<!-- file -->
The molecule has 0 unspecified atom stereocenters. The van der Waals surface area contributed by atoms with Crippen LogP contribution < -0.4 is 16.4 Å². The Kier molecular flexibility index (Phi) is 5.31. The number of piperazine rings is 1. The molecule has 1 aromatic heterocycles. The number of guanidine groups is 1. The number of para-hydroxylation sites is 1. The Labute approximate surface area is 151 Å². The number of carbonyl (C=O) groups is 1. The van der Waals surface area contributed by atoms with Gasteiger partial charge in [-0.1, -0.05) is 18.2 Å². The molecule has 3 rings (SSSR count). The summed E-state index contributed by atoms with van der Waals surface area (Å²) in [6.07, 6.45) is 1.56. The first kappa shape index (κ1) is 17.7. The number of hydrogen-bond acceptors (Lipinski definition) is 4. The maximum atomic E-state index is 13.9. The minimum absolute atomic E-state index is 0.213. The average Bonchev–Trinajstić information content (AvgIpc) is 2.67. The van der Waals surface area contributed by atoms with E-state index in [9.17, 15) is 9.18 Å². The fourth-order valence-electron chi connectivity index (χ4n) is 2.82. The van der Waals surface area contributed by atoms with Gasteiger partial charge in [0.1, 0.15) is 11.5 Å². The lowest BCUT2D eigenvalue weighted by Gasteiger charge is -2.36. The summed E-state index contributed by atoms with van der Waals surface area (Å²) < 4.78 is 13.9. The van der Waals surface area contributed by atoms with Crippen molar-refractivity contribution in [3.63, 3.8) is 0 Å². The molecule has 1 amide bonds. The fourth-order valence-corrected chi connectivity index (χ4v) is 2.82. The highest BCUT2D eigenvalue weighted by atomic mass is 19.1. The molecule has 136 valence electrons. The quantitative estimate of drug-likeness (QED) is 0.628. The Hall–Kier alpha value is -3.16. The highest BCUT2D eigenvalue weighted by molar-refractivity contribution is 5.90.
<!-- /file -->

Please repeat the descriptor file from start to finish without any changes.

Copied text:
The molecule has 0 unspecified atom stereocenters. The van der Waals surface area contributed by atoms with Crippen LogP contribution < -0.4 is 16.4 Å². The Kier molecular flexibility index (Phi) is 5.31. The number of piperazine rings is 1. The molecule has 1 aromatic heterocycles. The number of guanidine groups is 1. The number of para-hydroxylation sites is 1. The Labute approximate surface area is 151 Å². The number of carbonyl (C=O) groups is 1. The van der Waals surface area contributed by atoms with Gasteiger partial charge in [-0.1, -0.05) is 18.2 Å². The molecule has 3 rings (SSSR count). The summed E-state index contributed by atoms with van der Waals surface area (Å²) in [6.07, 6.45) is 1.56. The first kappa shape index (κ1) is 17.7. The number of hydrogen-bond acceptors (Lipinski definition) is 4. The maximum atomic E-state index is 13.9. The minimum absolute atomic E-state index is 0.213. The average Bonchev–Trinajstić information content (AvgIpc) is 2.67. The van der Waals surface area contributed by atoms with E-state index in [9.17, 15) is 9.18 Å². The fourth-order valence-electron chi connectivity index (χ4n) is 2.82. The van der Waals surface area contributed by atoms with Gasteiger partial charge in [0.1, 0.15) is 11.5 Å². The lowest BCUT2D eigenvalue weighted by Gasteiger charge is -2.36. The summed E-state index contributed by atoms with van der Waals surface area (Å²) < 4.78 is 13.9. The van der Waals surface area contributed by atoms with Crippen molar-refractivity contribution in [3.63, 3.8) is 0 Å². The molecule has 1 amide bonds. The fourth-order valence-corrected chi connectivity index (χ4v) is 2.82. The highest BCUT2D eigenvalue weighted by atomic mass is 19.1. The molecule has 136 valence electrons. The quantitative estimate of drug-likeness (QED) is 0.628. The Hall–Kier alpha value is -3.16. The highest BCUT2D eigenvalue weighted by molar-refractivity contribution is 5.90.